I seem to be on an eight week cycle of what I used to call a meltdown. I replaced that term with crumbled. I’m not a fan of hot flashes, much less meltdowns. A wise friend coined it “Crumbling.” This week another crumble moment arrived. I now call it my Crumble-Fest.
Usually it begins with something technical. Now, I know I have crazy pheromones and I can screw up a credit card machine at a store and strange screens suddenly pop up on computers when I get close. I am technically allergic. Someone should give me a crown and a sparkly wand so I can pretend to enjoy my Queen of Screwing Up Technological Affairs.
This time it was a friend’s simple house alarm that started my Crumble-Fest simmering. I was watching her dogs and I had implicit directions for the alarm. It’s very simple actually. You push the unlock button, use the key and the door opens. Push a button on panel on the wall to tell lit to stay. The problem became when I left, should I have pushed another button on the panel? I couldn’t remember. For four days, all was well. On the fifth day, I entered the house, let the dogs out the back door and all hell broke loose. The alarm screamed! It screamed really loud. I tired to disarm it. It wanted a code. I had no idea what my friend’s code was. I smacked at it and cursed really loud. It couldn’t hear me over the siren’s wailing. I’m pretty sure I had the code in my phone, which I left at home because why would I need my phone to let her dogs out?
Meanwhile the two dogs were yanking the leash to escape the ear piercing sirens. They were half way onto the porch when I stumbled out the door, cursing loudly. My neighbor across the street waved as if nothing was strange. Do I have a reputation that I don’t know about? Am I that crazy neighbor? My hair, which had just been styled the night before, was glued to my head with sweat. My night shirt was half way up my butt as I struggled to keep the dogs in tow so I could turn off the damn alarm. “Please God, don’t let the police and firemen arrive,” I prayed out loud.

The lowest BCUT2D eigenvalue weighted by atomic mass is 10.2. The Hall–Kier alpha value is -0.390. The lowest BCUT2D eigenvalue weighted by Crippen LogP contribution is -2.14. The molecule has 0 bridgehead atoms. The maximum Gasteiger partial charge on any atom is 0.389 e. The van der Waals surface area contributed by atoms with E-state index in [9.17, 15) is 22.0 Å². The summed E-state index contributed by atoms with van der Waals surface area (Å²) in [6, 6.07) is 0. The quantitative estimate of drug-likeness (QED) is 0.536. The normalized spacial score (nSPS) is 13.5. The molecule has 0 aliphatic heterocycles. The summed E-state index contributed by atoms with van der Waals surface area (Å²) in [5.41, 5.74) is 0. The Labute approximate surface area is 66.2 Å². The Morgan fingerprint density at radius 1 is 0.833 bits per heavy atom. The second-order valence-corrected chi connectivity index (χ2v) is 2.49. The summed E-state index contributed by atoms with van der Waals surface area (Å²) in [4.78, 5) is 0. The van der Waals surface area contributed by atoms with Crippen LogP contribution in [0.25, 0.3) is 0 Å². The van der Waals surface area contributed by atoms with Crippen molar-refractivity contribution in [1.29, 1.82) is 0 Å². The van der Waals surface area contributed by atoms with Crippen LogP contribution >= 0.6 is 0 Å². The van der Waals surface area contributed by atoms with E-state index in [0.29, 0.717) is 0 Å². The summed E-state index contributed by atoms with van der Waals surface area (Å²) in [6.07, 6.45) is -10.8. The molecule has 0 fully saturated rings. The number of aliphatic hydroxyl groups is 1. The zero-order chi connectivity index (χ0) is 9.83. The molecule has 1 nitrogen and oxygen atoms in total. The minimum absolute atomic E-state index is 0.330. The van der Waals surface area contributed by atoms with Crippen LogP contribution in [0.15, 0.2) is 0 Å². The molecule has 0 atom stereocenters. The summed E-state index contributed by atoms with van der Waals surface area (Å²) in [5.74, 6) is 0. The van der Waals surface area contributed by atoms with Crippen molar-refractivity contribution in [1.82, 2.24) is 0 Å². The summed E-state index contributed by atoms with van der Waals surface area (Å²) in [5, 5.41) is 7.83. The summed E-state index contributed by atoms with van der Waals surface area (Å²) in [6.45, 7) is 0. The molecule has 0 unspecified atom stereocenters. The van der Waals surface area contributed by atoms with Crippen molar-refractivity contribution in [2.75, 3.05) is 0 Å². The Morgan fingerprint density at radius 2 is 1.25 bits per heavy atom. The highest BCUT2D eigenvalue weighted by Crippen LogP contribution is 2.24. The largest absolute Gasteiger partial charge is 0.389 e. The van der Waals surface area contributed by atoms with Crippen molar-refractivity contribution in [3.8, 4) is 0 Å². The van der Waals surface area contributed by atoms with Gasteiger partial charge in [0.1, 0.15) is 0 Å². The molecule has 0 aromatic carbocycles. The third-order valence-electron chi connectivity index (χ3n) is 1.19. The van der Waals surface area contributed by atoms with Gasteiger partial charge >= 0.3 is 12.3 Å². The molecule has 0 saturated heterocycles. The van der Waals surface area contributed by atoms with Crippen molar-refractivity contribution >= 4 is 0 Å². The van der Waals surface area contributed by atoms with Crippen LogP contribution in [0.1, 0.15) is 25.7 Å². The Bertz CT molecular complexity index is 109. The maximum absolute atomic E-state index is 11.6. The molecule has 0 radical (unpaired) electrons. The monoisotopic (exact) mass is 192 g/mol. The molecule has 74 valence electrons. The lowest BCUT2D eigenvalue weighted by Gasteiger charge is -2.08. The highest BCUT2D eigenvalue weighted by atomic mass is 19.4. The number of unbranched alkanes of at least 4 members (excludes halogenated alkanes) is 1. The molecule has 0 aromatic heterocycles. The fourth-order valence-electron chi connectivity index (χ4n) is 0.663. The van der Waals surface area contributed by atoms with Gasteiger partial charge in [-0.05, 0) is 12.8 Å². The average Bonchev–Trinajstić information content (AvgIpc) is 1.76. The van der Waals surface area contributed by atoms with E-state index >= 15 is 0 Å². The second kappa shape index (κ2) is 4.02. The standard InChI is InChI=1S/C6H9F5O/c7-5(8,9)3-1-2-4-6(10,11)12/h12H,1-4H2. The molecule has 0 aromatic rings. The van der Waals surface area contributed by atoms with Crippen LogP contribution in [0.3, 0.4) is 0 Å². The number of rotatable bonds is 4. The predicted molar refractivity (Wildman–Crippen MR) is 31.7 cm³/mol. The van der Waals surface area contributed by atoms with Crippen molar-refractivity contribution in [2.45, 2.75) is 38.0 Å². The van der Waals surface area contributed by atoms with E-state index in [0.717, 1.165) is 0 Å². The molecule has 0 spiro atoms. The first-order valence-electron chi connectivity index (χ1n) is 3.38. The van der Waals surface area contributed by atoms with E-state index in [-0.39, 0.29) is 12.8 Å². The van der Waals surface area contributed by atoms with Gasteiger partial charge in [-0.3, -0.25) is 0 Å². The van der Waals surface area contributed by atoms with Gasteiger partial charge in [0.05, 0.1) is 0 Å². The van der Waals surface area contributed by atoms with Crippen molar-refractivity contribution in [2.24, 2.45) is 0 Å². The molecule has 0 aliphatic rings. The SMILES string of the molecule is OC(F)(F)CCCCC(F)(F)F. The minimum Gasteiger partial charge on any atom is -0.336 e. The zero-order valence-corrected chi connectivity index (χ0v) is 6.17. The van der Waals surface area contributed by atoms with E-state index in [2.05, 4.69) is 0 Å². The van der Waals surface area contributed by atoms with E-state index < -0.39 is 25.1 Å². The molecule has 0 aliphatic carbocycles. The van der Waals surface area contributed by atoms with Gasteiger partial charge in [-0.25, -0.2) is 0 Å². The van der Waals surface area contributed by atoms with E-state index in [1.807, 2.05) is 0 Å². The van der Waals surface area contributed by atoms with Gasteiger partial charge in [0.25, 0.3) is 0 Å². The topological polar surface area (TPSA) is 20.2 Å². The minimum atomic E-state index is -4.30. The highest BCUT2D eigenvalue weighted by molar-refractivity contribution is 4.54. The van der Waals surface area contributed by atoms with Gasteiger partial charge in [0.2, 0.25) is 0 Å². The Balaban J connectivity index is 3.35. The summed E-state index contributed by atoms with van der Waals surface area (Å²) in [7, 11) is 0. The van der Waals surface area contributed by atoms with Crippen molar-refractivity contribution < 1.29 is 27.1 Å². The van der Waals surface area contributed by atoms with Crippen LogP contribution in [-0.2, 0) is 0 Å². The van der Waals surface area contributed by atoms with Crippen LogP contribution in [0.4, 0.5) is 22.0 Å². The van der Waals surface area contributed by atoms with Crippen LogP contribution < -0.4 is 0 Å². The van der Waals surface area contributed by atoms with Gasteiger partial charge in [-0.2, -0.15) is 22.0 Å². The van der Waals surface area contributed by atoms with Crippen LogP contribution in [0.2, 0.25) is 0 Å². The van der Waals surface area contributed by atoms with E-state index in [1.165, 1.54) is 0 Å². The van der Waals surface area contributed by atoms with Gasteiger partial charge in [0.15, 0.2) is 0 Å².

Finally, like a gift from God, it stopped. My neighbor disarmed it from the west coast when the security company called her about the intruder at her back door. This happened at five o’clock. It was the second call she’d gotten that day. The first one was when I set it off at eight a.m. She called my husband in a panic. “Someone tried to break into my back door!”
“Anne is there now, don’t worry,” he told her. The he realized I was there and he should worry. They should all worry! I am the cause of this mess. I called my neighbor,
“It’s okay, it was just me,” I confessed.
These things throw me into a tailspin. What kind of adult can’t figure out a simple alarm? I ask you, seriously. I am not stupid, but I am one confused lady some days. I figure that if I just stay away from technical challenges, things will improve. I thought that eight weeks ago too. It’s inevitable. Electronics are everywhere.
I called a friend to vent and as I was listening to her feedback, I noticed my thoughts:
Did I put dog food on the grocery list?
That laundry has been in the dryer for two days now.
I need to clean the grout in my bathroom.
Will those new milkweed plants really bring me butterflies?
I can’t believe my high protein bars have so many carbs. No wonder I’m still fat.
Anne, get the Smurf popcorn house for the girls before you leave for the airport.
What colors should I paint my writing room?